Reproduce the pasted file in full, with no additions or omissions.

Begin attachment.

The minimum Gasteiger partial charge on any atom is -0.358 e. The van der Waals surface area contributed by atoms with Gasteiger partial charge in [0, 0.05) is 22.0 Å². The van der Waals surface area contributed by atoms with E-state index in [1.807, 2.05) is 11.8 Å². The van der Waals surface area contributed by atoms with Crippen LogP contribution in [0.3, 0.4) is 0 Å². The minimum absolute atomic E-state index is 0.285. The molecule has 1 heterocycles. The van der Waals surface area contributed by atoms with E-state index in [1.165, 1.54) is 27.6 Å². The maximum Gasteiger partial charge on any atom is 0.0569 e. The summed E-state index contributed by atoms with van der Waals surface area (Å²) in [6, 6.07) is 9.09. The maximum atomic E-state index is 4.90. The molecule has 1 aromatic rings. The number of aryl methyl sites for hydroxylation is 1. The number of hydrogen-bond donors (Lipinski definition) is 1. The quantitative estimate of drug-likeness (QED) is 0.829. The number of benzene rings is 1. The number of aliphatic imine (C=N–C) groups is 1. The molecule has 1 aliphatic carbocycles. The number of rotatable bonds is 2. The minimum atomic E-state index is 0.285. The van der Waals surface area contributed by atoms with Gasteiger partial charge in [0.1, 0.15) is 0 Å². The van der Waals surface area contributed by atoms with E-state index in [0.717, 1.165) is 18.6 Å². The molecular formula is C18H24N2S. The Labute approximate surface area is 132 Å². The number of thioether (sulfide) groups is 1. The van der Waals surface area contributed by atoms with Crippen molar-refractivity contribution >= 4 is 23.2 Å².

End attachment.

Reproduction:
The minimum Gasteiger partial charge on any atom is -0.358 e. The van der Waals surface area contributed by atoms with Gasteiger partial charge in [0, 0.05) is 22.0 Å². The van der Waals surface area contributed by atoms with E-state index in [1.807, 2.05) is 11.8 Å². The van der Waals surface area contributed by atoms with Crippen LogP contribution in [0.3, 0.4) is 0 Å². The minimum absolute atomic E-state index is 0.285. The molecule has 1 heterocycles. The van der Waals surface area contributed by atoms with E-state index in [1.165, 1.54) is 27.6 Å². The maximum Gasteiger partial charge on any atom is 0.0569 e. The summed E-state index contributed by atoms with van der Waals surface area (Å²) in [6, 6.07) is 9.09. The maximum atomic E-state index is 4.90. The molecule has 1 aromatic rings. The number of aryl methyl sites for hydroxylation is 1. The number of hydrogen-bond donors (Lipinski definition) is 1. The quantitative estimate of drug-likeness (QED) is 0.829. The number of benzene rings is 1. The number of aliphatic imine (C=N–C) groups is 1. The molecule has 1 aliphatic carbocycles. The number of rotatable bonds is 2. The minimum atomic E-state index is 0.285. The van der Waals surface area contributed by atoms with Gasteiger partial charge in [0.1, 0.15) is 0 Å². The van der Waals surface area contributed by atoms with E-state index in [0.717, 1.165) is 18.6 Å². The molecular formula is C18H24N2S. The Labute approximate surface area is 132 Å². The number of thioether (sulfide) groups is 1. The van der Waals surface area contributed by atoms with Crippen molar-refractivity contribution >= 4 is 23.2 Å².